June 20, 2007:
What a paradise! We woke this morning to a blanket of eerie fog surrounding us on all sides. We know somewhere nearby in the bay is a large iceberg but it's currently shrouded in fog. The intermittent clearing of the fog just adds to the mystique of the place!
We are situated on a point at the Pinware River Provincial Park in Labrador, with the Strait of Belle Isle on one side and the Pinware River on the other. Although there is a campground at the provincial park we were granted permission to spend the night in the day use area (also used for overflow camping).
We spent the morning checking emails then took a walk together along the sandy beach and around the point. Along the way many forms would appear on the water as the fog cleared briefly, revealing the tops of icebergs or rocks before returning to smother the land and water again. Eventually the fog receded to the middle of the Strait, so that we had a full view of the iceberg dotted coastline and bay.
After collecting shells from the beach and creating a few art forms in the sand we headed back to the camper, picked up the anchors and began the journey further north. We stopped briefly on a stretch of highway 510 which afforded a stupendous view of the Provincial Park and the Pinware River as it emptied into the Strait of Belle Isle. Further along the road we stopped to view the powerful Pinware River from a bridge as it squeezes through a rocky gorge and cascades down the rapids on its journey towards the sea.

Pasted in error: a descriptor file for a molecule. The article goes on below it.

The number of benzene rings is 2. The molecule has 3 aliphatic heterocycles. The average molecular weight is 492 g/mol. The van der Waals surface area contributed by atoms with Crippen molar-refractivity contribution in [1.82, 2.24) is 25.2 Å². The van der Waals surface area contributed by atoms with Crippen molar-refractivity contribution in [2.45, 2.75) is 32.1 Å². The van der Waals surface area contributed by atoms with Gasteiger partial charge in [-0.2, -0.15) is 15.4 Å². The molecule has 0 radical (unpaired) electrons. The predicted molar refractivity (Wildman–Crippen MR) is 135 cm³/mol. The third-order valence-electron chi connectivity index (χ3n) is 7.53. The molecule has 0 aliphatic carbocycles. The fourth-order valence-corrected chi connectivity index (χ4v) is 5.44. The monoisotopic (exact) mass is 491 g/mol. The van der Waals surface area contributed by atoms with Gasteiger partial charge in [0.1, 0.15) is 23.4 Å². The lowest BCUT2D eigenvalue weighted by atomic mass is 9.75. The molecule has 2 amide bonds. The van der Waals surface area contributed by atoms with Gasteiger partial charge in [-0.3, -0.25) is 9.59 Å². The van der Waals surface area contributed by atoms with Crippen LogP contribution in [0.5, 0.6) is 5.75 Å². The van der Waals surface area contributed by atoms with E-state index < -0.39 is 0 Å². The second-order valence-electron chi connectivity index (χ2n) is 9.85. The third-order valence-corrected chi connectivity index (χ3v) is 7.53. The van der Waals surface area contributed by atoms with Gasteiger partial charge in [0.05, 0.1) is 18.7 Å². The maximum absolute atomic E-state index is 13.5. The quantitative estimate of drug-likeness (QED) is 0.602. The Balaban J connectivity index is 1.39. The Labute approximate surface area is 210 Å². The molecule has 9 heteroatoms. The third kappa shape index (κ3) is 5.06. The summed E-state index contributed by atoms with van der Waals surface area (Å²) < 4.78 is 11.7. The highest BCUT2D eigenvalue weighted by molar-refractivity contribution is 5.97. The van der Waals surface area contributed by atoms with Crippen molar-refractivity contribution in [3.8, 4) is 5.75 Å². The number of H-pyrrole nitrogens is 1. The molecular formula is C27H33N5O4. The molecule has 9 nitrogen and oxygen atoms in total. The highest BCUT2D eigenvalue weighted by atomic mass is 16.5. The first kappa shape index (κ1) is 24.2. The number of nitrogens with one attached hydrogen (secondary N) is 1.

Passing through the countryside between Pinware and Red Bay reveals a diverse rocky landscape sculpted most recently by glaciation. The area is dotted with lakes against a backdrop of multi-layered hills.
After arriving in Red Bay we visited the Red Bay National Historic Site of Canada - Interpretation Centre. The centre houses a number of original artifacts and displays which depict the story of the Basque whalers of France and Spain who plied the waters of the Strait of Belle Isle in search of the valuable Bowhead and Right Whales.
Right next door is the Whaler's Restaurant and Gift Store, so after collecting a grilled sandwich as a late lunch we browsed through the gift store and purchased a couple of much needed woolly hats - our souvenirs of Labrador. Back on the main road we back-tracked a little to the start of the Tracey Hill and Boney Shore Trails situated across the harbour from the main centre of Red Bay. The Tracey Hill trail consists of 689 steps to the top of Tracey Hill and offers rewarding views of the Red Bay Harbour and town - there's also a coin operated telescope at the top to spy even closer. We took the Boney Shore Trail where numerous old whale bones are strewn along the rocky beach, a reminder of the area's whaling past. We hung around for some sunset shots of Red Bay then hit the road towards Mary's Harbour.
En-route, and as the sun began to sink below the horizon, we stopped to capture the beautiful vivid colours as they reflected on the small lakes and silhouetted large boulders near the shoreline.
We pulled in late that night into a clearing close to Mary's Harbour. Tomorrow we take a step back in time!
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